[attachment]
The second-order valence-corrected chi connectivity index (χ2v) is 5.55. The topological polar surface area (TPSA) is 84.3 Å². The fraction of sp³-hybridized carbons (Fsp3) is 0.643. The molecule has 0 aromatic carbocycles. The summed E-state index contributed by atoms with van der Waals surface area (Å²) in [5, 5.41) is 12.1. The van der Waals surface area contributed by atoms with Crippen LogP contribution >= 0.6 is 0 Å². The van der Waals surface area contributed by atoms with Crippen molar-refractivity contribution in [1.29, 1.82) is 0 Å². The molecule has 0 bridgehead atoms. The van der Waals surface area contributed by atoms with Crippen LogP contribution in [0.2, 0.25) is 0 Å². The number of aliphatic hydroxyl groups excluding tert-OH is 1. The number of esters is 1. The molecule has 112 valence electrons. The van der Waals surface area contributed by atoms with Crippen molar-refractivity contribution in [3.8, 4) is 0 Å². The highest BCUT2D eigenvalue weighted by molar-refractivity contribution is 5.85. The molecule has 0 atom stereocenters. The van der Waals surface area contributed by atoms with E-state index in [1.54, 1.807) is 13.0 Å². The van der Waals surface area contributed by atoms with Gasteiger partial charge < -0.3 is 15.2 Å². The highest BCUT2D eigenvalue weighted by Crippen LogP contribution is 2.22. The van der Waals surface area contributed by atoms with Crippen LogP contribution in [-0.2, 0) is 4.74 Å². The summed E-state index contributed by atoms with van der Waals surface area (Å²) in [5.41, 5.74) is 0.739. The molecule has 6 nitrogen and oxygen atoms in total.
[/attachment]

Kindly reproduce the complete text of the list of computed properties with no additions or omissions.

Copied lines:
The second-order valence-corrected chi connectivity index (χ2v) is 5.55. The topological polar surface area (TPSA) is 84.3 Å². The fraction of sp³-hybridized carbons (Fsp3) is 0.643. The molecule has 0 aromatic carbocycles. The summed E-state index contributed by atoms with van der Waals surface area (Å²) in [5, 5.41) is 12.1. The van der Waals surface area contributed by atoms with Crippen LogP contribution >= 0.6 is 0 Å². The van der Waals surface area contributed by atoms with Crippen molar-refractivity contribution in [1.29, 1.82) is 0 Å². The molecule has 0 bridgehead atoms. The van der Waals surface area contributed by atoms with Crippen LogP contribution in [0.2, 0.25) is 0 Å². The number of aliphatic hydroxyl groups excluding tert-OH is 1. The number of esters is 1. The molecule has 112 valence electrons. The van der Waals surface area contributed by atoms with Crippen molar-refractivity contribution in [3.8, 4) is 0 Å². The highest BCUT2D eigenvalue weighted by molar-refractivity contribution is 5.85. The molecule has 0 atom stereocenters. The van der Waals surface area contributed by atoms with E-state index in [1.54, 1.807) is 13.0 Å². The van der Waals surface area contributed by atoms with Gasteiger partial charge < -0.3 is 15.2 Å². The highest BCUT2D eigenvalue weighted by Crippen LogP contribution is 2.22. The van der Waals surface area contributed by atoms with Crippen LogP contribution in [-0.2, 0) is 4.74 Å². The summed E-state index contributed by atoms with van der Waals surface area (Å²) in [5.41, 5.74) is 0.739. The molecule has 6 nitrogen and oxygen atoms in total.